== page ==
Thursday, March 14, 2013

Jugs of water inside a liter.


Question:  A person has two glasses of water.  One has 130 milliliters in it.  The other has 6 centiliters in it.  What is the total amount of water in milliliters?  What is the total amount of water in centiliters?    The water in both glasses is poured into a one-liter jug.  What percent of the jug is empty?


Answer:  A milliliter is one-thousandth of a liter.  A centiliter is one-hundredth of a liter.  There are 10 milliliters in a centiliter so 6 centiliters is the same as 60 milliliters.   The total amount of water in the two jugs in milliliters is 130+60 =190.

190 milliliters is the same as 19.0 centiliters because there are 10 milliliters in each centiliter.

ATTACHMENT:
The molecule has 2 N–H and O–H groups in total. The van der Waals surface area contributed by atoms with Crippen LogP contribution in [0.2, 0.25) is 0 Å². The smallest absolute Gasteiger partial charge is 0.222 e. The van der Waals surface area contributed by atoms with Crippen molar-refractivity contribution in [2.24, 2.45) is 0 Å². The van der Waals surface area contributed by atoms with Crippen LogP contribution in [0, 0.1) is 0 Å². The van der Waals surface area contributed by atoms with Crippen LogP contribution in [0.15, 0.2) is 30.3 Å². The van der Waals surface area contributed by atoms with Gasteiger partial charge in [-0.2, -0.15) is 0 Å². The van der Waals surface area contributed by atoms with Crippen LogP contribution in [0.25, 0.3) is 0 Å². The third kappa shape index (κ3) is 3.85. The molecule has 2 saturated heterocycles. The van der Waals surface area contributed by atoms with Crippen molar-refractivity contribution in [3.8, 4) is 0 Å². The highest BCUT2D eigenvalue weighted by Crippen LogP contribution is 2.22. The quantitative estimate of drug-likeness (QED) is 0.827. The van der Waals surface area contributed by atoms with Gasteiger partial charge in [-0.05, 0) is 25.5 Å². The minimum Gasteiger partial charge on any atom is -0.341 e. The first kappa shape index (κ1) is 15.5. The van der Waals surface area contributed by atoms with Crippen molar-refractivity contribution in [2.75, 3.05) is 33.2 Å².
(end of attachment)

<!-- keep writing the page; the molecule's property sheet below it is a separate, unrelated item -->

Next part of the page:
There are 1000 milliliters in the jug but only 190 milliliters of water.  This means 81.0% 100x(1-0.190) of the jug is empty.

Background:  The basic units of measures in the metric system are meter for distance, liter for volume and gram for weight.   A larger or small metric measure is created by adding a prefix to the basic unit.  For example, a kilometer is 1,000 meters and a millimeter is one thousandth of a meter.  Since there are 1,000 millimeters in a meter and 100 centimeters in a meter there must be 10 millimeters in a centiliter. 

The chart below defines how placing a prefix in front of a basic unit changes the item being measured.


Prefix
Comparison to Basic Unit
Kilo
1,000
Hecto
100
Deka
10
Basic Unit
(Meter, Liter, or Gram)
1
Deci
1/10
Centi
1/100
Milli
1/1,000


Khan academy has several excellent videos describing how to convert one metric unit to another.  A link to my post describing two of the Khan videos is below.

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